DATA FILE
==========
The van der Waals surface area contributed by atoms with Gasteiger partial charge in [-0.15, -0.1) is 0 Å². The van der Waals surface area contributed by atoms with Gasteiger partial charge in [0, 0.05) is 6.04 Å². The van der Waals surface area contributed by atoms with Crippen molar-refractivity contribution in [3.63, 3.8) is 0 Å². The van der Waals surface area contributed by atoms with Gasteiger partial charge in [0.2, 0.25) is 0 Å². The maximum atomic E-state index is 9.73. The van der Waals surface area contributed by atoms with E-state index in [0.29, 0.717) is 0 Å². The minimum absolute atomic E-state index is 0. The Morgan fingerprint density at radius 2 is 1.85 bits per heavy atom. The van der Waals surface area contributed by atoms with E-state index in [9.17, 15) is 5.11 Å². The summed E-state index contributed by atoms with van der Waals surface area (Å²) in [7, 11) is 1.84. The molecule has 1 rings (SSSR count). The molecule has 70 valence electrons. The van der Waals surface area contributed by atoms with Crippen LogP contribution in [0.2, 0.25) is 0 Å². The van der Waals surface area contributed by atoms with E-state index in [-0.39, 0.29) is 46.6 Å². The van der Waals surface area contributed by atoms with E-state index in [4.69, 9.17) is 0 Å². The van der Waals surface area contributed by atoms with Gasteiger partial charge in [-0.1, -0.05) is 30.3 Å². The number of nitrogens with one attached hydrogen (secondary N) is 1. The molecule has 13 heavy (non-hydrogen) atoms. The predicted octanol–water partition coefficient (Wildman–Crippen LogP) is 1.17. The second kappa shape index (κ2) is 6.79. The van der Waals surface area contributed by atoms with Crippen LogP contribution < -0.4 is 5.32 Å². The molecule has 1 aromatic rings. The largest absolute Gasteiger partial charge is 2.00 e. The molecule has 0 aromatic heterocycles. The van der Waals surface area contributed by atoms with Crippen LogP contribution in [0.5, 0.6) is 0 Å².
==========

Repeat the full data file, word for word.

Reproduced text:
The van der Waals surface area contributed by atoms with Gasteiger partial charge in [-0.15, -0.1) is 0 Å². The van der Waals surface area contributed by atoms with Gasteiger partial charge in [0, 0.05) is 6.04 Å². The van der Waals surface area contributed by atoms with Crippen molar-refractivity contribution in [3.63, 3.8) is 0 Å². The van der Waals surface area contributed by atoms with Gasteiger partial charge in [0.2, 0.25) is 0 Å². The maximum atomic E-state index is 9.73. The van der Waals surface area contributed by atoms with E-state index in [0.29, 0.717) is 0 Å². The minimum absolute atomic E-state index is 0. The Morgan fingerprint density at radius 2 is 1.85 bits per heavy atom. The van der Waals surface area contributed by atoms with E-state index in [9.17, 15) is 5.11 Å². The summed E-state index contributed by atoms with van der Waals surface area (Å²) in [7, 11) is 1.84. The molecule has 1 rings (SSSR count). The molecule has 70 valence electrons. The van der Waals surface area contributed by atoms with Crippen LogP contribution in [0.2, 0.25) is 0 Å². The van der Waals surface area contributed by atoms with E-state index in [-0.39, 0.29) is 46.6 Å². The van der Waals surface area contributed by atoms with E-state index in [4.69, 9.17) is 0 Å². The van der Waals surface area contributed by atoms with Gasteiger partial charge in [-0.1, -0.05) is 30.3 Å². The number of nitrogens with one attached hydrogen (secondary N) is 1. The molecule has 13 heavy (non-hydrogen) atoms. The predicted octanol–water partition coefficient (Wildman–Crippen LogP) is 1.17. The second kappa shape index (κ2) is 6.79. The van der Waals surface area contributed by atoms with Crippen LogP contribution < -0.4 is 5.32 Å². The molecule has 1 aromatic rings. The largest absolute Gasteiger partial charge is 2.00 e. The molecule has 0 aromatic heterocycles. The van der Waals surface area contributed by atoms with Crippen LogP contribution in [0.5, 0.6) is 0 Å².